Climate change could make RSV respiratory infection outbreaks less severe, more common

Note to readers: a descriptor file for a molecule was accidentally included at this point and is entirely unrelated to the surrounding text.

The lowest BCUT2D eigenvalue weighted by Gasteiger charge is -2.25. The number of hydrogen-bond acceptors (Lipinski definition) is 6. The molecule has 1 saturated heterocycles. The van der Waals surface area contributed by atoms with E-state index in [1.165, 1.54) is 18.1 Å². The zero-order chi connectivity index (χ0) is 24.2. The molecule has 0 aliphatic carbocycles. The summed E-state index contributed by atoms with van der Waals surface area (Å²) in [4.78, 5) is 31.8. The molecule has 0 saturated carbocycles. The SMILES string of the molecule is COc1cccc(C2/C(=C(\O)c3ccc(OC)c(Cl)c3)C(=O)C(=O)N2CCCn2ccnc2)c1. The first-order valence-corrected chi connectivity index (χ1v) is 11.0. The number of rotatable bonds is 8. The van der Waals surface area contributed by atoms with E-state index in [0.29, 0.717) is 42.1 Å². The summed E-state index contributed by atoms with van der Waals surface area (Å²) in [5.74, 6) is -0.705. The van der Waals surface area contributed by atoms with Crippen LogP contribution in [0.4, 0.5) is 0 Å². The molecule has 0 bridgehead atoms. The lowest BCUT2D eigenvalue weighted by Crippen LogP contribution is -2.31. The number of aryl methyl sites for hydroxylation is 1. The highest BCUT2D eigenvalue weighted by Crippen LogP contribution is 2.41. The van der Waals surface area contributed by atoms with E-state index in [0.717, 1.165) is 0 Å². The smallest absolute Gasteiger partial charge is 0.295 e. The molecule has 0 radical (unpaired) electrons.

Princeton University-led researchers studied annual outbreaks of respiratory syncytial virus (RSV) in one of the first examinations of how climate change could affect diseases such as influenza that are transmitted directly from person to person. They found that while outbreaks of RSV could become generally less severe, infections may become more common, which could leave people more vulnerable to the virus over the long term, particularly children.